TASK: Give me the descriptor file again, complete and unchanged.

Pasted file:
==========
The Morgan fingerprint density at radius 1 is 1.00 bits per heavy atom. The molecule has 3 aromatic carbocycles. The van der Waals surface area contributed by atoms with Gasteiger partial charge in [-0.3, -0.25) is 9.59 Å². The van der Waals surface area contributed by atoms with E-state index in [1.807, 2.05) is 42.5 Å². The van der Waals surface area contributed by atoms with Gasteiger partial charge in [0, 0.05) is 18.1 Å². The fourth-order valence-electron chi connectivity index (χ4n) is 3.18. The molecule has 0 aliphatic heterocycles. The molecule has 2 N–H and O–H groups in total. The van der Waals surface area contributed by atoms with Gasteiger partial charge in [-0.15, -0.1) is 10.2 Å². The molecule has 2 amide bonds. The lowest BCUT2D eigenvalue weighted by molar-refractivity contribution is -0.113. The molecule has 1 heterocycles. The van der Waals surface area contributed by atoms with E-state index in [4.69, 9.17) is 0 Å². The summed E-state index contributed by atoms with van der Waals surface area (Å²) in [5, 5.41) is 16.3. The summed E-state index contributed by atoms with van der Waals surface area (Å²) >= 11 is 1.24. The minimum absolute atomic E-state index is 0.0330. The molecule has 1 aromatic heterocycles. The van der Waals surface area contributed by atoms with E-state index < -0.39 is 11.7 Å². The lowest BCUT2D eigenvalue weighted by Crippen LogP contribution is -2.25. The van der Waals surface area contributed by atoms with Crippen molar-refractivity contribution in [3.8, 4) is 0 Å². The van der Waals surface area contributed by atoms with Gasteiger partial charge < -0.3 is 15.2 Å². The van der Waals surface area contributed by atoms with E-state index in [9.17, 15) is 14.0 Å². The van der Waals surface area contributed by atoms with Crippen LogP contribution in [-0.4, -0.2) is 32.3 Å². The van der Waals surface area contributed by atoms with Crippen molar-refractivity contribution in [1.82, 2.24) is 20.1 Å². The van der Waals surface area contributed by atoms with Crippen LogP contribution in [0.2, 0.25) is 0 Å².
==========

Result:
The Morgan fingerprint density at radius 1 is 1.00 bits per heavy atom. The molecule has 3 aromatic carbocycles. The van der Waals surface area contributed by atoms with Gasteiger partial charge in [-0.3, -0.25) is 9.59 Å². The van der Waals surface area contributed by atoms with E-state index in [1.807, 2.05) is 42.5 Å². The van der Waals surface area contributed by atoms with Gasteiger partial charge in [0, 0.05) is 18.1 Å². The fourth-order valence-electron chi connectivity index (χ4n) is 3.18. The molecule has 0 aliphatic heterocycles. The molecule has 2 N–H and O–H groups in total. The van der Waals surface area contributed by atoms with Gasteiger partial charge in [-0.15, -0.1) is 10.2 Å². The molecule has 2 amide bonds. The lowest BCUT2D eigenvalue weighted by molar-refractivity contribution is -0.113. The molecule has 1 heterocycles. The van der Waals surface area contributed by atoms with E-state index in [4.69, 9.17) is 0 Å². The summed E-state index contributed by atoms with van der Waals surface area (Å²) in [5, 5.41) is 16.3. The summed E-state index contributed by atoms with van der Waals surface area (Å²) >= 11 is 1.24. The minimum absolute atomic E-state index is 0.0330. The molecule has 1 aromatic heterocycles. The van der Waals surface area contributed by atoms with E-state index < -0.39 is 11.7 Å². The lowest BCUT2D eigenvalue weighted by Crippen LogP contribution is -2.25. The van der Waals surface area contributed by atoms with Crippen molar-refractivity contribution in [3.8, 4) is 0 Å². The van der Waals surface area contributed by atoms with Gasteiger partial charge < -0.3 is 15.2 Å². The van der Waals surface area contributed by atoms with E-state index in [9.17, 15) is 14.0 Å². The van der Waals surface area contributed by atoms with Crippen LogP contribution in [-0.4, -0.2) is 32.3 Å². The van der Waals surface area contributed by atoms with Crippen molar-refractivity contribution in [1.82, 2.24) is 20.1 Å². The van der Waals surface area contributed by atoms with Crippen LogP contribution in [0.2, 0.25) is 0 Å².